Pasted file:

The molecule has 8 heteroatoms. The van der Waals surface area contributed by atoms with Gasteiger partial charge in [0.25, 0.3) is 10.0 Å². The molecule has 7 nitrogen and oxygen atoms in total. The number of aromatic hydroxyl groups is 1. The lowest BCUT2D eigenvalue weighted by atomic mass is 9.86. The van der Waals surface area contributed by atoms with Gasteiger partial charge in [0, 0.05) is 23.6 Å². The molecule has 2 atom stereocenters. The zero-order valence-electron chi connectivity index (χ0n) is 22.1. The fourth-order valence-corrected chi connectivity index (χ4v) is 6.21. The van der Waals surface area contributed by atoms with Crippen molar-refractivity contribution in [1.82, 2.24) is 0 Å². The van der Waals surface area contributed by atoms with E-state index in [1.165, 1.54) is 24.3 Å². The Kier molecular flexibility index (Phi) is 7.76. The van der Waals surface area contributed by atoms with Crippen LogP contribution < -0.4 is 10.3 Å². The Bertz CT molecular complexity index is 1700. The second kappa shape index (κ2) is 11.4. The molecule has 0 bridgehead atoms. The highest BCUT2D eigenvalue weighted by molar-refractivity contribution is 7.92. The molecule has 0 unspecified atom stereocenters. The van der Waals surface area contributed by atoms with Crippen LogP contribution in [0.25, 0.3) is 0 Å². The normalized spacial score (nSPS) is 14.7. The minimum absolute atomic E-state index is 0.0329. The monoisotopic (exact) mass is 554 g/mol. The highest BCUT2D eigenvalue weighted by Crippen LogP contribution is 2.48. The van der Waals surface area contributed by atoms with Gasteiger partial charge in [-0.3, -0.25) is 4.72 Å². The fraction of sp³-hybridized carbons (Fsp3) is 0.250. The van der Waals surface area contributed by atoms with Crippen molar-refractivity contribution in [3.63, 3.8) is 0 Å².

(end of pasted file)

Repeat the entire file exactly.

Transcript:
The molecule has 8 heteroatoms. The van der Waals surface area contributed by atoms with Gasteiger partial charge in [0.25, 0.3) is 10.0 Å². The molecule has 7 nitrogen and oxygen atoms in total. The number of aromatic hydroxyl groups is 1. The lowest BCUT2D eigenvalue weighted by atomic mass is 9.86. The van der Waals surface area contributed by atoms with Gasteiger partial charge in [0, 0.05) is 23.6 Å². The molecule has 2 atom stereocenters. The zero-order valence-electron chi connectivity index (χ0n) is 22.1. The fourth-order valence-corrected chi connectivity index (χ4v) is 6.21. The van der Waals surface area contributed by atoms with Crippen molar-refractivity contribution in [1.82, 2.24) is 0 Å². The van der Waals surface area contributed by atoms with E-state index in [1.165, 1.54) is 24.3 Å². The Kier molecular flexibility index (Phi) is 7.76. The van der Waals surface area contributed by atoms with Crippen LogP contribution < -0.4 is 10.3 Å². The Bertz CT molecular complexity index is 1700. The second kappa shape index (κ2) is 11.4. The molecule has 0 bridgehead atoms. The highest BCUT2D eigenvalue weighted by molar-refractivity contribution is 7.92. The molecule has 0 unspecified atom stereocenters. The van der Waals surface area contributed by atoms with Crippen LogP contribution in [0.25, 0.3) is 0 Å². The normalized spacial score (nSPS) is 14.7. The minimum absolute atomic E-state index is 0.0329. The monoisotopic (exact) mass is 554 g/mol. The highest BCUT2D eigenvalue weighted by Crippen LogP contribution is 2.48. The van der Waals surface area contributed by atoms with Gasteiger partial charge in [-0.3, -0.25) is 4.72 Å². The fraction of sp³-hybridized carbons (Fsp3) is 0.250. The van der Waals surface area contributed by atoms with Crippen molar-refractivity contribution in [3.63, 3.8) is 0 Å².